7. Eating At Halldorskaffi
Halldorskaffi is a popular restaurant, serving up plates that are as beautiful as they are delicious. Try some traditional Icelandic dishes, after taking pictures of the food, of course. The menu features cured local lamb from their family farm, salad with dilled salmon and a balsamic glaze, bacon-wrapped dates, grilled salmon, and warm rhubarb cake.
8. Going Snowmobiling
If you’re the adventurous type, you’ll love snowmobiling over a breathtaking glacier with Arcanum Glacier Tours. Embark on two hour tours, including your clothing and helmets, to get your adrenaline pumping as you drive on top of an ice cap covering one of the country’s largest volcanoes, Katla. Take in the scenery and explore the wilderness, with plenty of opportunities for photography. The only thing you need is a valid driver’s license.
9. Checking Out Kerið
Kerid Crater Lake, otherwise known as Kerið, is a volcanic crater lake in southern Iceland. Formed when the magma in the center depleted itself and the chamber beneath the crater caved in on itself, the lake is a unique sight in a unique country. The walls surrounding the bright blue water are made up of rare red volcanic rock and moss. It’s approximately 180 feet deep and 560 feet wide.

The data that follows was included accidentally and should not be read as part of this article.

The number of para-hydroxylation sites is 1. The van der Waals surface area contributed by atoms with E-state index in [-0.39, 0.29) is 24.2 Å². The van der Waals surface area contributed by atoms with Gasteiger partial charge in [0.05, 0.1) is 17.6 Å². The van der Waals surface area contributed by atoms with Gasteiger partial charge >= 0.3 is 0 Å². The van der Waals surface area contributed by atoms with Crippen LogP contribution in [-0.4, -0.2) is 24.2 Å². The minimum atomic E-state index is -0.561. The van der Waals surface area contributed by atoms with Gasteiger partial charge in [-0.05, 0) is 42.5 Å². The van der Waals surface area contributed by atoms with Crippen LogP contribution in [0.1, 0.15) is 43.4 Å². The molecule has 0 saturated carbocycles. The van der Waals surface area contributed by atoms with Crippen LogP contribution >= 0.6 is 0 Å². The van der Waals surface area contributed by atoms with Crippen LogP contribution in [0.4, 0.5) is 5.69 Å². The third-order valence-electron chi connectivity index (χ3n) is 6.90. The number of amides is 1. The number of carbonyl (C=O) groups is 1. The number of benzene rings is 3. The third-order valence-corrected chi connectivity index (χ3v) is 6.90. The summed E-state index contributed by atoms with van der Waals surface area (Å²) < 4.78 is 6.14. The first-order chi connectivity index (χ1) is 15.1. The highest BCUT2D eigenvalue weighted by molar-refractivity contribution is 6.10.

10. Eating At Bæjarins Beztu Pylsur
Bæjarins Beztu Pylsur is a famous hot dog stand whose name literally translates to “The best hot dog in town” in English, so you know they’re serving up some good stuff. Open since 1937, thousands of people have eaten at this spot in downtown Reykjavik, including former president of the United States Bill Clinton and the band members of Metallica.
11. Walking Through The Leiðarendi Lava Tube